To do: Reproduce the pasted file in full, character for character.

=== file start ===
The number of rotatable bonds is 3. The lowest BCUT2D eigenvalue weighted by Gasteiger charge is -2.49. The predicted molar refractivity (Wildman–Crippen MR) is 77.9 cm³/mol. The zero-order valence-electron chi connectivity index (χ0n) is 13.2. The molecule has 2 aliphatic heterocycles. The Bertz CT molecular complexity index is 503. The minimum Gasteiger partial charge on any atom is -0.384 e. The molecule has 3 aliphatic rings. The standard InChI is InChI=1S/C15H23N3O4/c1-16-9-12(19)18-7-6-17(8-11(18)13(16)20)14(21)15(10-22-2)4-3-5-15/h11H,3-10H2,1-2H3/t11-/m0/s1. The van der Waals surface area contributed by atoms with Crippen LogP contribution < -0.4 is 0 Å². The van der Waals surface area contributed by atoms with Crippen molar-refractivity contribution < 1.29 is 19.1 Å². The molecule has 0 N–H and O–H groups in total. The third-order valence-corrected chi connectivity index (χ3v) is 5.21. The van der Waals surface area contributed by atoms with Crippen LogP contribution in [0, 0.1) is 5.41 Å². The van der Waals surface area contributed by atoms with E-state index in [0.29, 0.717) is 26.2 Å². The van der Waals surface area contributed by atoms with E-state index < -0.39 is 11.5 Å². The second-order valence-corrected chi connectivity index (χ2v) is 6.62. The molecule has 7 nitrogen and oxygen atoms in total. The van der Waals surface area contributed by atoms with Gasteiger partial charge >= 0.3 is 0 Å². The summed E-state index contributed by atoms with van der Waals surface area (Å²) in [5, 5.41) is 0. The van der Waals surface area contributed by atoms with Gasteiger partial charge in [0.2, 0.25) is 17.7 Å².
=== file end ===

The number of rotatable bonds is 3. The lowest BCUT2D eigenvalue weighted by Gasteiger charge is -2.49. The predicted molar refractivity (Wildman–Crippen MR) is 77.9 cm³/mol. The zero-order valence-electron chi connectivity index (χ0n) is 13.2. The molecule has 2 aliphatic heterocycles. The Bertz CT molecular complexity index is 503. The minimum Gasteiger partial charge on any atom is -0.384 e. The molecule has 3 aliphatic rings. The standard InChI is InChI=1S/C15H23N3O4/c1-16-9-12(19)18-7-6-17(8-11(18)13(16)20)14(21)15(10-22-2)4-3-5-15/h11H,3-10H2,1-2H3/t11-/m0/s1. The van der Waals surface area contributed by atoms with Crippen LogP contribution < -0.4 is 0 Å². The van der Waals surface area contributed by atoms with Crippen molar-refractivity contribution < 1.29 is 19.1 Å². The molecule has 0 N–H and O–H groups in total. The third-order valence-corrected chi connectivity index (χ3v) is 5.21. The van der Waals surface area contributed by atoms with Crippen LogP contribution in [0, 0.1) is 5.41 Å². The van der Waals surface area contributed by atoms with E-state index in [0.29, 0.717) is 26.2 Å². The van der Waals surface area contributed by atoms with E-state index < -0.39 is 11.5 Å². The second-order valence-corrected chi connectivity index (χ2v) is 6.62. The molecule has 7 nitrogen and oxygen atoms in total. The van der Waals surface area contributed by atoms with Gasteiger partial charge >= 0.3 is 0 Å². The summed E-state index contributed by atoms with van der Waals surface area (Å²) in [5, 5.41) is 0. The van der Waals surface area contributed by atoms with Gasteiger partial charge in [0.2, 0.25) is 17.7 Å².